Temperature Shift

This enables all curves to be shifted in the temperature (x) axis to align the intersection of the curves and the intensity threshold. To see this effect, click the Temp. Shift Settings tab, and then click the Apply Temperature Shift selection box in the top right:

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Not Enabled

The temperature shift is not enabled, so the curves are not shifted in the x axis. This means that they do not (necessarily) all pass through the intensity threshold at the same temperature. Now click the Use Temperature Shift checkbox to select it:


Once enabled curves are shifted in the x axis and all pass through the intensity threshold at the same temperature. The curves are now more closely aligned, removing the effect of temperature non-uniformity or different melt temperatures, and making even small differences in shape more obvious. However some curves which could previously be distinguished by different melt temperatures are now placed on top of each other and cannot be distinguished.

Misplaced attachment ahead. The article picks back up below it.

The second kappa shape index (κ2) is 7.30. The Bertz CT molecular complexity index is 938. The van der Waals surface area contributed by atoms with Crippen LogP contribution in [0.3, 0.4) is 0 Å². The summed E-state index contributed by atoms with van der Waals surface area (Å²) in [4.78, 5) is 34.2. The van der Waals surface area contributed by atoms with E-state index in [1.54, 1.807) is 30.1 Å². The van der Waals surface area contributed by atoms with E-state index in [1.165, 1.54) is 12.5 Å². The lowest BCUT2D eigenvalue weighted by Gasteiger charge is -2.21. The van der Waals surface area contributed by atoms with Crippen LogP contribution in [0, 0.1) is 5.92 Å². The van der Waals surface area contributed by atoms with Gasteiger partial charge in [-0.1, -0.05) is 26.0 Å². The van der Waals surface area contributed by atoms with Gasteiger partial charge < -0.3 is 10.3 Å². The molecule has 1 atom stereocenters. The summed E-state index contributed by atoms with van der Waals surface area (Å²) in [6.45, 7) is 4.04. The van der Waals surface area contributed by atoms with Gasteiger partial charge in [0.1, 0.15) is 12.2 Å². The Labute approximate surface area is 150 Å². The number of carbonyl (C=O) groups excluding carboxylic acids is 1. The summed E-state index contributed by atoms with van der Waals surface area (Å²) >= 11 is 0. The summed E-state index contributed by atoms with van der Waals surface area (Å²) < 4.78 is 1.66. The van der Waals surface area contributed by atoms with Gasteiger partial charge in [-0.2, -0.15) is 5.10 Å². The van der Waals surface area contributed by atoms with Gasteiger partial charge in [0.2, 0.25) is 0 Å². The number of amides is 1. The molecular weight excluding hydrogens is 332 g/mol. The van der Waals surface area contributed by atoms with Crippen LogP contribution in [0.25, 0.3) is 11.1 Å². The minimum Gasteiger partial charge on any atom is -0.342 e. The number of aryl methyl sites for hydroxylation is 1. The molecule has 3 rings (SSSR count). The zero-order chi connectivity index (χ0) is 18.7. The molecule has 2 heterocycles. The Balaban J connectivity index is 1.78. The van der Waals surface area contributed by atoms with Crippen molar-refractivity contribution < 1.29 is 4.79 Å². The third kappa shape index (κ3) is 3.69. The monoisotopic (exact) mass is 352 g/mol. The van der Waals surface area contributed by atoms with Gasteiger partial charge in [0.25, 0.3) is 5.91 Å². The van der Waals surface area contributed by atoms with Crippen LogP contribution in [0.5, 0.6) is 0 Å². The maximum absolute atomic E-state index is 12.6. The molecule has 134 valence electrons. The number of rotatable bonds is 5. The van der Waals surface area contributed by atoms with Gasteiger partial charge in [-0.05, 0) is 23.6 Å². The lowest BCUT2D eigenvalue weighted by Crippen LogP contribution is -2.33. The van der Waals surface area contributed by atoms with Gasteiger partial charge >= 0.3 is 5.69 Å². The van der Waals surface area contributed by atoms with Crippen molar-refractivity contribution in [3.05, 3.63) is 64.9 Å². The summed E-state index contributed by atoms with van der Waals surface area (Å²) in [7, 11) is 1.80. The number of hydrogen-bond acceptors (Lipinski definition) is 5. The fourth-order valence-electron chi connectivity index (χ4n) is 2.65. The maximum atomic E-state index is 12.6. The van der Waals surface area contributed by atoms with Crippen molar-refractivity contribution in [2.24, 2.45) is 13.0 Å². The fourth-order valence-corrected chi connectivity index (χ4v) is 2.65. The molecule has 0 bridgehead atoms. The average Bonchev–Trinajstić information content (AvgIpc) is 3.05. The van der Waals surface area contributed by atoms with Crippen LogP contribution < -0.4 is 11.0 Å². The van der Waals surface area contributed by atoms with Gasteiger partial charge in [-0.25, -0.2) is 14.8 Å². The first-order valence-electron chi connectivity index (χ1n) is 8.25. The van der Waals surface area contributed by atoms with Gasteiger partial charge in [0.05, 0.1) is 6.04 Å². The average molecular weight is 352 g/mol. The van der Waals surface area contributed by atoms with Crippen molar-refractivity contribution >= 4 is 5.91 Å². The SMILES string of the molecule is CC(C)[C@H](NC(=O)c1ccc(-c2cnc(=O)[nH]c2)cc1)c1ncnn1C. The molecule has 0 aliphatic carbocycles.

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Intensity Threshold

The Temp. Shifted graph also shows the Intensity Threshold as a horizontal line. This is a graphical display of the same value edited by the Intensity Threshold number control in the Temp. Shift Settings pane. The Intensity Threshold value can be edited by clicking and moving the blue Intensity Threshold bar or entering a value in the Intensity Threshold entry box.

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Bilinear Normalisation

Bilinear Normalisation chooses between two methods of intensity normalisation:

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When the checkbox is unselected (by default), the melt curve intensity is corrected according to a single linear function (essentially a scale and offset) in order to align melting curves in the y axis. The normalised curves are aligned by the mean dye intensity in the Initial and Final temperature regions.


When the checkbox is selected, the melt curve intensity is corrected according to a pair of linear functions. A first linear function is fitted to initial dye intensity, and used as the top end of the final corrected scale. A second linear function is fitted to final dye intensity, and used as the bottom end of the corrected scale. The corrected dye intensity data then varies from a normalised intensity of 0 at the level of the second linear function, to a normalised intensity of 1 at the level of the first linear function.